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The Conqueror's Mistake
The relationship between Piura City and the water has not been one of the most possitive, misunderstandings are older than its Spanish foundation.

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By Nelson Peñaherrera


Piura River's overload that flooded Piura City on March 27th, 2017 was caused by a heavy rain fallen over Upper Piura Valley. The first affected places were towns like Carrasquillo (photo), at March 25th night. The impact only was plenty visible the morning later.
Photo Courtesy Miguel Chávez, distributed by FACTORTIERRA.NET.

PIURA CITY, Peru - It is supposed that Francisco Pizarro founded San Miguel on August 15th, 1532, becoming the first Spanish Empire's city in South America, locating  it over the Tallan [pronounce "Tajahn"]  town of Tangarara, actual Marcavelica District, just beside Chira (then Turicarami in Tallan language) River.

What promised to be a productive convivence -the soil was pretty fertile- turned disease soon. Malaria decimated the inmigrant population, that decided to move away the river .

In 1534, it went about 50 miles SE of Tangarará, next to Pilán Mount, Monte de los Padres Acres and Las Damas Creek, actual La Matanza District. Although Lengash River ran nearby,  the city did not located beside this time. It could be renamed as Piura (supposedly from quechuan "Pirwa" or barn) there, name that river was given too.

It grew up as much as 40 years  until drought ccomplicated the life. A bunch decided to move on 85 miles W, at the beach, in San Francisco de la Buena Esperanza town, founded in October 1532.

People refusing to leave Monte de los Padres were forced to change their mind when a powerful El Niño [pronounce "El Neeño"] event in 1578 pushed them to take west way, "and they went also because of mosquitoes strong and eye-illness outbreak , what is allergic conjunctivitis actually," archeologist Daniel Dávila explains, who joined excavations made during the last two decades in Piura La Vieja (Old Piura), what is named the second San Miguel's settlement.

After that, a town was consolidated in the middle of Tayta (from quechua "lord" or "master") Bay, supposedly called so because of a nearby 1000-feet-altitude mount that was belief to have magic powers. Castilian turned the voice into Payta and the mount was renamed Silla de Payta (Paita's Chair) because of its shape.

It was not a good idea neither, apparently. The pirates did not wait until the city was abled that they bribed and set it on fire. And that happened time after time.

In 1583, Payta ran away massively 42 miles east, to El Chilcal landmark, in the opposite bank of Tacalá Indian town. In the beginning, sweet water supply was not a concern because Piura River ran a reasonable flow, also Tallán indians have dammed the water using their engineering techniques, what Viceroy Toledo used to strengthen the structure using calicanta or masonry mixing river rounded stones, lime, mud and birds eggs.

Piura River, what comes from 190 miles E in Huarmaca District,  is particular for having a little flow between May and December, but it can increase pretty much between January and April - or it can increase colossally if it rains extraordinarily in Peruvian Northern or Ecuadorian Southern, where El Niño happens more intense because intrusion of Equatorial warm seawater over Antarctic cold seawater.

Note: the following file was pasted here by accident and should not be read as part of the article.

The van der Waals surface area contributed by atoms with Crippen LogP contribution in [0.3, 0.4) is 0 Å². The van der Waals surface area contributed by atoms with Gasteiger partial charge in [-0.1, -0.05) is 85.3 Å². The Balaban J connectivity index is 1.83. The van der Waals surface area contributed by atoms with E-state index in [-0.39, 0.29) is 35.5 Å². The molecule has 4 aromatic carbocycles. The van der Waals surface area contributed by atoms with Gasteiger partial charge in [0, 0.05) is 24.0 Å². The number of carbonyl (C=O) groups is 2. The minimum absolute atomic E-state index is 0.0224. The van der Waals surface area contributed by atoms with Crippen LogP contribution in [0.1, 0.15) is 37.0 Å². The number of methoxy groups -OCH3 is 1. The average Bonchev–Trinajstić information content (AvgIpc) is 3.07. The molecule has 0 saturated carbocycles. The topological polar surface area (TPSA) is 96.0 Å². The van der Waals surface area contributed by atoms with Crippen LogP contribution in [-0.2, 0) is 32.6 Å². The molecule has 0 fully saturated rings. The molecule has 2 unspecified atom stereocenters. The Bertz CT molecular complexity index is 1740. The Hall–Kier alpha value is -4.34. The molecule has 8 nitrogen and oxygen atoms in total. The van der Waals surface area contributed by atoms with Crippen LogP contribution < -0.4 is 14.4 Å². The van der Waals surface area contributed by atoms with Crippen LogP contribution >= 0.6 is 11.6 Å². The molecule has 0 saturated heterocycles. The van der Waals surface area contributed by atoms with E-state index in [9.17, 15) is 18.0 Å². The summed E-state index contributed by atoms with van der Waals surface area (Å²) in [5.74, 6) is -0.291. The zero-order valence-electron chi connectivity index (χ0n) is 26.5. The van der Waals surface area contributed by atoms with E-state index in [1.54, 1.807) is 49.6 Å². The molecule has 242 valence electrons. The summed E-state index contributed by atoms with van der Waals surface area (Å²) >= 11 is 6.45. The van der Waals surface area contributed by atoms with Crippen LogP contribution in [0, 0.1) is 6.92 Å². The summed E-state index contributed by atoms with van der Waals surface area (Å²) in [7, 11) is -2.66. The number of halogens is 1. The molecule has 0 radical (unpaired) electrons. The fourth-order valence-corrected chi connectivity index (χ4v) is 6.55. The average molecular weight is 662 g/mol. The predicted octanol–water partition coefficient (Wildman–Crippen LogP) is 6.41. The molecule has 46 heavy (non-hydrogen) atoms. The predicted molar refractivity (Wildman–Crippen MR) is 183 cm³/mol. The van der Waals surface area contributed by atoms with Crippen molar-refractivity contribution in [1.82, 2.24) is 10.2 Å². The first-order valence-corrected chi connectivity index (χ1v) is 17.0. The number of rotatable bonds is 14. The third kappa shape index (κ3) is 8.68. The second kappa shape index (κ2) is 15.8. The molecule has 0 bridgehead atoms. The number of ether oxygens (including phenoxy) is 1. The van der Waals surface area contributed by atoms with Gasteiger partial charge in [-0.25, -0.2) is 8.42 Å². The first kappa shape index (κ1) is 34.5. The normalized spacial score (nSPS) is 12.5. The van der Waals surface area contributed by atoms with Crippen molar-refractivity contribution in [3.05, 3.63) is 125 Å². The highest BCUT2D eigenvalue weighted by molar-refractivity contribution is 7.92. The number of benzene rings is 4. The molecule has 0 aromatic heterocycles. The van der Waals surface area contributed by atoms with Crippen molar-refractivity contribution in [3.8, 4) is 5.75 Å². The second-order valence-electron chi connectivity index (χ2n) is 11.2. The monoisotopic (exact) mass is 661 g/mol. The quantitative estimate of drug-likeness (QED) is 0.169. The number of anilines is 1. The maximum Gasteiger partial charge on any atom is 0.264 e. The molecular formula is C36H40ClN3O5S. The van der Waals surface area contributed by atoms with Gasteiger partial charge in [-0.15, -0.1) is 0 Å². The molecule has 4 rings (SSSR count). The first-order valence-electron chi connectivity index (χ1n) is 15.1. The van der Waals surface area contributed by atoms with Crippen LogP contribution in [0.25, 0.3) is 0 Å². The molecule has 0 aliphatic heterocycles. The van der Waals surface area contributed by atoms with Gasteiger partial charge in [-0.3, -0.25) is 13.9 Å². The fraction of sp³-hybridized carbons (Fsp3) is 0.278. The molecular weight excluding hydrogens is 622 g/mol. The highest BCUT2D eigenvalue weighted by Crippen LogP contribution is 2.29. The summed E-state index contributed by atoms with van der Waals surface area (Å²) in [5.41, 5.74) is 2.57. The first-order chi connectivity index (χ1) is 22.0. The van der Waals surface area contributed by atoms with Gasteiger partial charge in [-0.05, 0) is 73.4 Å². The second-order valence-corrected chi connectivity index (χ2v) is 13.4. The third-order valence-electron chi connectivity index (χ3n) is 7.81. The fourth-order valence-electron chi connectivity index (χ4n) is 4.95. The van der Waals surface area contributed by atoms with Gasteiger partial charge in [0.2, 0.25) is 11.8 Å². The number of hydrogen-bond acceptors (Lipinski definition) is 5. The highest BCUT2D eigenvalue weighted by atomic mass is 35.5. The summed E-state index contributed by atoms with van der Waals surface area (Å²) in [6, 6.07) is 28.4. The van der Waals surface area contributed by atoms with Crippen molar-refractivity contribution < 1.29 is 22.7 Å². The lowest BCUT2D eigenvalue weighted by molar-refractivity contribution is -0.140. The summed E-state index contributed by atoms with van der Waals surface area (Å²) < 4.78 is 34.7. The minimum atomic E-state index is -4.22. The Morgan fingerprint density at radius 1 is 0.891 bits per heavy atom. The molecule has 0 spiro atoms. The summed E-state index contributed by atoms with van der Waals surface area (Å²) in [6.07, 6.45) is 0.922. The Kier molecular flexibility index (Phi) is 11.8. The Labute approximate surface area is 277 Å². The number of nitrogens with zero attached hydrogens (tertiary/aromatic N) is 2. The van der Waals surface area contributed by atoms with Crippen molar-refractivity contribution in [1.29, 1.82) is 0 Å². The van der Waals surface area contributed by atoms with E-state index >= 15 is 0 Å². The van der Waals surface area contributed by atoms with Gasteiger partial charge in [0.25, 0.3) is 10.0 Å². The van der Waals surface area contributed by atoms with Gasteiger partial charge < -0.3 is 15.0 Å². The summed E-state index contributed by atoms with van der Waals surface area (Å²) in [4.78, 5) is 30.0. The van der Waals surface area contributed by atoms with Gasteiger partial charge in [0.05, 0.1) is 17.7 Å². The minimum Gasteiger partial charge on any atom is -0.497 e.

Catacaos City, a touristic place just the south away of Piura City, during a heavy rain on March 23rd, 2017. People feared about electric storms but they never imagined the real threaten could happen on their surface.
Photo by Julio Sosa, distributed by FACTORTIERRA.NET.

There's not abundant information about the relationship of San Miguel del Villar, how the town was renamed, and the river, although it could be suppose tracking down the worst El Niño events registered by history since Spaniards came into Peru: 1578, 1616, 1720, and 1788.

After Peru declared its independence in 1821, the event returned powerful in 1891 and 1925, years that scientists now mark as a very local manifestation called Coastal El Niño, that only impacts on South ecuadorian and North Peruvian coasts until the Western Andean Range's west slope and anywhere else in the planet, apparently.

Another remarkable event  due to its intensity happened in 1972, filling up Coscomba Lagoon, located in actual Piura Metro Area SW sector, now 26 de Octubre District. People tell that going from Piura to La Legua Village by a truck had to rim it ccarefully.

Coscomba Lagoon seemed to be another Tallán dam, and Santa Julia Lagoon is close. Both's declination begins to be felt from Bolognesi Square, Piura historic downtown's southern side.

Piura River increased so much in 1972 that overflooded. Castilla District Municipality registers on March 16th to 19th that river reached its main square, located 0,4 miles from the normal flow, after flooding the whole rim.

The next remarkable events were 1983 and 1998, when a more scientific assumption was going on. In fact, it's a general opinion that the city was better prepared for 1998 heavy rains because of scientists warning.

This aerial view orientated to the north shows the first flooded places in Piura City on March 27th, 2017. On the left: some exclusive residential neighborhoods in Piura District, like Los Cocos del Chipe. On the right: National University of Piura campus in Castilla District.
Photo: © Javier Távara / Távara Digital.

The Flooding City
Several surveys, among official and academic, repeat that Piura Metro Area (now a compound of 26 de Octubre, Piura, and Castilla cities plus La Legua town) is settled on a web of torrents and creeks, so the urban surface is not flat but smoothly waving, 84 feet average altitude.

The highest point is a hill where Vallesol School is located, northern sector, Piura District. The lowest point is the urban zone known as Los Polvorines, southwestern sector, 26 de Octubre District, just right where Coscomba Lagoon was located.